That pathway, while more traversable than the grassy pathway it replaced, was only a temporary solution, planned to soon be covered with asphalt.

The recent awarding of a federal Transportation Alternatives Program (TAP) grant, which could be deposited as soon as early next year, will provide the funds necessary to asphalt the entire pathway between Ellis Dam Road and Rock Cut Road.

Once completed, the entire trail from the Dresden River Park south to the recommissioned 1913 railroad bridge will be fully paved and accessible for a wide range of recreational activities.

For Muskingum Valley Park District Executive Director Russell Edgington, the Muskingum Recreational Trail is a highly-used pathway that offers tremendous views from multiple various locations along the trail.

Edgington cited the recently completed wildlife observation deck, which offers trailgoers the chance to observe various creatures in their natural habitat, as well as an overlook from the century-old railroad bridge, that offers a unique view of both the river and historic dam.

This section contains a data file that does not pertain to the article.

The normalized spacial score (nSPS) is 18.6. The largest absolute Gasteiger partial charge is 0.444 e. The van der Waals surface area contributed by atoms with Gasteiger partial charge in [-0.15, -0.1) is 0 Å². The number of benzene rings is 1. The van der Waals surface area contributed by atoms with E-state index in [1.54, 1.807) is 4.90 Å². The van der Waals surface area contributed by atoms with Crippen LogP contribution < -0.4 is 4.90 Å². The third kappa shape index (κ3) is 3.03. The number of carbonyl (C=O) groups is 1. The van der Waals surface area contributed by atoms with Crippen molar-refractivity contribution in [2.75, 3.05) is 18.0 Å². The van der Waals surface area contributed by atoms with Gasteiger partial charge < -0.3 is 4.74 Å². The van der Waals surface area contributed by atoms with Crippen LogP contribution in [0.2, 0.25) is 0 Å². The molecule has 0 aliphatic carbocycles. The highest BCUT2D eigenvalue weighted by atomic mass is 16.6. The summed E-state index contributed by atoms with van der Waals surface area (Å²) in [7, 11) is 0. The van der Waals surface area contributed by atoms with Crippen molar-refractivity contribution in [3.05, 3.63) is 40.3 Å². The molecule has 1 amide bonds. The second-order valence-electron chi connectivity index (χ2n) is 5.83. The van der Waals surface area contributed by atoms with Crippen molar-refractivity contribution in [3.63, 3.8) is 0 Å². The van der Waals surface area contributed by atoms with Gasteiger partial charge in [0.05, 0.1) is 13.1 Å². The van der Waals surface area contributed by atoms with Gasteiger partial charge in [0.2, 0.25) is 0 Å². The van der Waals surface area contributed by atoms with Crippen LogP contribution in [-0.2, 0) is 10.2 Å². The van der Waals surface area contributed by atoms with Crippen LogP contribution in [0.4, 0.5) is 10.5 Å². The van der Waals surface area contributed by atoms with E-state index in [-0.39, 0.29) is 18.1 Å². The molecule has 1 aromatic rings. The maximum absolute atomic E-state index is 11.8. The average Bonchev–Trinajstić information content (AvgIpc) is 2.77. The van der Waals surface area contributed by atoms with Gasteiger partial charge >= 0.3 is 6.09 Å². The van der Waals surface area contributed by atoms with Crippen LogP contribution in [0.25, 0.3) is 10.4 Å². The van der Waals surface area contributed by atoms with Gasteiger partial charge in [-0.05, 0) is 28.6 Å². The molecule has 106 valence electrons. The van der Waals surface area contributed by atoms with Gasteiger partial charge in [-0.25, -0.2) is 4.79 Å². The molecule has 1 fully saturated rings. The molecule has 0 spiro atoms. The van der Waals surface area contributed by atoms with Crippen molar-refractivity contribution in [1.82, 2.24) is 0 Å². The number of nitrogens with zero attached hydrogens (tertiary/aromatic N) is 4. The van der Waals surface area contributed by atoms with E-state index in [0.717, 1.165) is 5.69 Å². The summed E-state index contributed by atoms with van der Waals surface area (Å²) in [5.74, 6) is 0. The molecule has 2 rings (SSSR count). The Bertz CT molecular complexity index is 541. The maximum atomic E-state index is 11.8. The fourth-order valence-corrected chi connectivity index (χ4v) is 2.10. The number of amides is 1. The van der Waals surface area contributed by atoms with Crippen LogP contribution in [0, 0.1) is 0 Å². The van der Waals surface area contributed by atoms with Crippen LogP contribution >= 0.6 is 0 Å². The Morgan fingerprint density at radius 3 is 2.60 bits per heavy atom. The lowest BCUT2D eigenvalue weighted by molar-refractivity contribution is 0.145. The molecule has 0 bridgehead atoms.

That project is only one of many currently underway by the park district, one of which is the Westview Community Park along Dresden Road that will offer plenty of recreational activities such as a short trail and children’s area to memorialize the school which once stood in its place.

A survey conducted by the park district last fall has helped to guide Edgington and his team as to what amenities the community would like to see developed onward into both the short and long term future.

Edgington explained that over 6,000 Muskingum County residents received the survey, that was designed to help guide the park district in what the community most valued and wished to see in both facilities and services within their local parks and recreation.

That survey, according to Edgington, showed that the community really supported trails from longer ones such as the Muskingum Recreational Trail to shorter ones such as the Joe’s Run Trail.

Community members also reported in their surveys that they wanted to see more connectors to those trails from sites such as subdivisions and apartment complexes for quicker and greater access.